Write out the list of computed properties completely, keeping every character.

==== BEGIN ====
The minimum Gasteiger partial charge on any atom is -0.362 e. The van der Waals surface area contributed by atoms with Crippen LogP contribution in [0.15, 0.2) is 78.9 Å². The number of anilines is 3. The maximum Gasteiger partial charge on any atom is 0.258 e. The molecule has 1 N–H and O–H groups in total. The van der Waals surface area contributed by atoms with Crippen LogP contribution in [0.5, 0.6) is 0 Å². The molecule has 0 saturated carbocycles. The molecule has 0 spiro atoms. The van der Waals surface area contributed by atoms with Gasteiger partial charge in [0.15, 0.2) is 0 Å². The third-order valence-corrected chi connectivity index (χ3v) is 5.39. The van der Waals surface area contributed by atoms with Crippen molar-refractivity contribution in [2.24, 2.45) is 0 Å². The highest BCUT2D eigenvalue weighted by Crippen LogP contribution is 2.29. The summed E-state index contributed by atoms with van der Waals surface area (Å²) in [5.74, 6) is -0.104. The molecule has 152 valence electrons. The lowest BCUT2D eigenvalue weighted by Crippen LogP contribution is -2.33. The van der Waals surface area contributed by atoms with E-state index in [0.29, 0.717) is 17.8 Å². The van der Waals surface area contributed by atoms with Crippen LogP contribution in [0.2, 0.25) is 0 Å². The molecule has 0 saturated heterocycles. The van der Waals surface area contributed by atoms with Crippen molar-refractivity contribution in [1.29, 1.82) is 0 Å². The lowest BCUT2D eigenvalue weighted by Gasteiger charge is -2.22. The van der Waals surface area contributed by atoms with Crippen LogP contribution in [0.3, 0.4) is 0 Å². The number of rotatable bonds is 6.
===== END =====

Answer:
The minimum Gasteiger partial charge on any atom is -0.362 e. The van der Waals surface area contributed by atoms with Crippen LogP contribution in [0.15, 0.2) is 78.9 Å². The number of anilines is 3. The maximum Gasteiger partial charge on any atom is 0.258 e. The molecule has 1 N–H and O–H groups in total. The van der Waals surface area contributed by atoms with Crippen LogP contribution in [0.5, 0.6) is 0 Å². The molecule has 0 saturated carbocycles. The molecule has 0 spiro atoms. The van der Waals surface area contributed by atoms with Gasteiger partial charge in [0.15, 0.2) is 0 Å². The third-order valence-corrected chi connectivity index (χ3v) is 5.39. The van der Waals surface area contributed by atoms with Crippen molar-refractivity contribution in [2.24, 2.45) is 0 Å². The highest BCUT2D eigenvalue weighted by Crippen LogP contribution is 2.29. The summed E-state index contributed by atoms with van der Waals surface area (Å²) in [5.74, 6) is -0.104. The molecule has 152 valence electrons. The lowest BCUT2D eigenvalue weighted by Crippen LogP contribution is -2.33. The van der Waals surface area contributed by atoms with E-state index in [0.29, 0.717) is 17.8 Å². The van der Waals surface area contributed by atoms with Crippen LogP contribution in [0.2, 0.25) is 0 Å². The molecule has 0 saturated heterocycles. The van der Waals surface area contributed by atoms with Crippen molar-refractivity contribution in [1.29, 1.82) is 0 Å². The lowest BCUT2D eigenvalue weighted by Gasteiger charge is -2.22. The van der Waals surface area contributed by atoms with Crippen LogP contribution in [0.3, 0.4) is 0 Å². The number of rotatable bonds is 6.